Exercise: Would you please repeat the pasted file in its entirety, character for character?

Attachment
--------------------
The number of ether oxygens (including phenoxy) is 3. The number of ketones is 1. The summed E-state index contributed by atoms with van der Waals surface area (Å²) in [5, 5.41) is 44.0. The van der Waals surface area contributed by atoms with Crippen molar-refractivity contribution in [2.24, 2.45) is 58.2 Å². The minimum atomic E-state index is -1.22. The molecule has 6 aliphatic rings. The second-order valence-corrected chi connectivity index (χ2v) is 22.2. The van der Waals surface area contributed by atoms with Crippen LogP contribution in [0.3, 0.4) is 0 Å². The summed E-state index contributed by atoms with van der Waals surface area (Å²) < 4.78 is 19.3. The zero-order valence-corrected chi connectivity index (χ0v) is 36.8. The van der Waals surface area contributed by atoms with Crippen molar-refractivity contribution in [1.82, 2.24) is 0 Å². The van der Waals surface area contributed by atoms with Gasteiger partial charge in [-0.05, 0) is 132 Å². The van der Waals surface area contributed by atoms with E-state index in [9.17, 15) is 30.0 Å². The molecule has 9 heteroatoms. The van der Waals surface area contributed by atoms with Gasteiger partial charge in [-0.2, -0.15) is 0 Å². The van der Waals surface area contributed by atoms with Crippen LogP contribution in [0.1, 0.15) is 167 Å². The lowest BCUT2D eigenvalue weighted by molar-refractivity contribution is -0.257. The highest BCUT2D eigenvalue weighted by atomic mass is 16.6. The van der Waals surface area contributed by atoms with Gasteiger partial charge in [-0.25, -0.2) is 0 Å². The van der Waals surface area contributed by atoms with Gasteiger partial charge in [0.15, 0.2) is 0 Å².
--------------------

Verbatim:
The number of ether oxygens (including phenoxy) is 3. The number of ketones is 1. The summed E-state index contributed by atoms with van der Waals surface area (Å²) in [5, 5.41) is 44.0. The van der Waals surface area contributed by atoms with Crippen molar-refractivity contribution in [2.24, 2.45) is 58.2 Å². The minimum atomic E-state index is -1.22. The molecule has 6 aliphatic rings. The second-order valence-corrected chi connectivity index (χ2v) is 22.2. The van der Waals surface area contributed by atoms with Crippen LogP contribution in [0.3, 0.4) is 0 Å². The summed E-state index contributed by atoms with van der Waals surface area (Å²) < 4.78 is 19.3. The zero-order valence-corrected chi connectivity index (χ0v) is 36.8. The van der Waals surface area contributed by atoms with Crippen molar-refractivity contribution in [1.82, 2.24) is 0 Å². The van der Waals surface area contributed by atoms with Gasteiger partial charge in [-0.05, 0) is 132 Å². The van der Waals surface area contributed by atoms with E-state index in [9.17, 15) is 30.0 Å². The molecule has 9 heteroatoms. The van der Waals surface area contributed by atoms with Gasteiger partial charge in [-0.2, -0.15) is 0 Å². The van der Waals surface area contributed by atoms with Crippen LogP contribution in [0.1, 0.15) is 167 Å². The lowest BCUT2D eigenvalue weighted by molar-refractivity contribution is -0.257. The highest BCUT2D eigenvalue weighted by atomic mass is 16.6. The van der Waals surface area contributed by atoms with Gasteiger partial charge in [-0.25, -0.2) is 0 Å². The van der Waals surface area contributed by atoms with Gasteiger partial charge in [0.15, 0.2) is 0 Å².